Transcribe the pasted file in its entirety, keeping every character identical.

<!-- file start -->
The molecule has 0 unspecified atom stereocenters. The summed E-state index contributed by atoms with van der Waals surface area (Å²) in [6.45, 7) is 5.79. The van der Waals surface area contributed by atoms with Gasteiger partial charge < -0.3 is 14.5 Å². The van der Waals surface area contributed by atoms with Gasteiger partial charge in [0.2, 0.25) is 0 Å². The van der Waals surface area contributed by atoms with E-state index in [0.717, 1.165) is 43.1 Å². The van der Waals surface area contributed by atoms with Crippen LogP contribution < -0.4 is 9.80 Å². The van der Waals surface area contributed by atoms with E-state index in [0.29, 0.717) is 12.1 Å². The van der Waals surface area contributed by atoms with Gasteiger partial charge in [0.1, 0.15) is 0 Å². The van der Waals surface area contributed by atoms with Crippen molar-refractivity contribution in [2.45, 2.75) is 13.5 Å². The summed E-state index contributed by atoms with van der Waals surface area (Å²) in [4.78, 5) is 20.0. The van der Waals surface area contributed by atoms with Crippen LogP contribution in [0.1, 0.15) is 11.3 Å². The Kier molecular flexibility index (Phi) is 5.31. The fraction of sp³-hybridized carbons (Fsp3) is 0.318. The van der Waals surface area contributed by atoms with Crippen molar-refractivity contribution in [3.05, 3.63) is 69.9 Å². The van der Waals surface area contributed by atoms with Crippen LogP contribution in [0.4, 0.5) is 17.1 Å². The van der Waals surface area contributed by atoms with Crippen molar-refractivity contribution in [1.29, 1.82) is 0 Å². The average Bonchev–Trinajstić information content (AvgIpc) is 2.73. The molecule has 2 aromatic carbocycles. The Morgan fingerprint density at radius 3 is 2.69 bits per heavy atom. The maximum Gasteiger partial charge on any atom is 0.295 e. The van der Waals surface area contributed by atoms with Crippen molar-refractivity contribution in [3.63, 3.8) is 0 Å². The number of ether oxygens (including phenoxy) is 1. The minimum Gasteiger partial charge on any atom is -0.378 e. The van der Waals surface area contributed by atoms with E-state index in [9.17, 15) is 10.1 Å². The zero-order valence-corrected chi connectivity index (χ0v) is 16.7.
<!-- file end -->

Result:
The molecule has 0 unspecified atom stereocenters. The summed E-state index contributed by atoms with van der Waals surface area (Å²) in [6.45, 7) is 5.79. The van der Waals surface area contributed by atoms with Gasteiger partial charge < -0.3 is 14.5 Å². The van der Waals surface area contributed by atoms with Gasteiger partial charge in [0.2, 0.25) is 0 Å². The van der Waals surface area contributed by atoms with E-state index in [0.717, 1.165) is 43.1 Å². The van der Waals surface area contributed by atoms with Crippen LogP contribution < -0.4 is 9.80 Å². The van der Waals surface area contributed by atoms with E-state index in [0.29, 0.717) is 12.1 Å². The van der Waals surface area contributed by atoms with Gasteiger partial charge in [0.1, 0.15) is 0 Å². The van der Waals surface area contributed by atoms with Crippen molar-refractivity contribution in [2.45, 2.75) is 13.5 Å². The summed E-state index contributed by atoms with van der Waals surface area (Å²) in [4.78, 5) is 20.0. The van der Waals surface area contributed by atoms with Crippen LogP contribution in [0.1, 0.15) is 11.3 Å². The Kier molecular flexibility index (Phi) is 5.31. The fraction of sp³-hybridized carbons (Fsp3) is 0.318. The van der Waals surface area contributed by atoms with Crippen molar-refractivity contribution in [3.05, 3.63) is 69.9 Å². The van der Waals surface area contributed by atoms with Crippen LogP contribution in [0.4, 0.5) is 17.1 Å². The van der Waals surface area contributed by atoms with Crippen molar-refractivity contribution in [1.29, 1.82) is 0 Å². The average Bonchev–Trinajstić information content (AvgIpc) is 2.73. The molecule has 2 aromatic carbocycles. The Morgan fingerprint density at radius 3 is 2.69 bits per heavy atom. The maximum Gasteiger partial charge on any atom is 0.295 e. The van der Waals surface area contributed by atoms with Crippen molar-refractivity contribution in [3.63, 3.8) is 0 Å². The number of ether oxygens (including phenoxy) is 1. The minimum Gasteiger partial charge on any atom is -0.378 e. The van der Waals surface area contributed by atoms with E-state index in [9.17, 15) is 10.1 Å². The zero-order valence-corrected chi connectivity index (χ0v) is 16.7.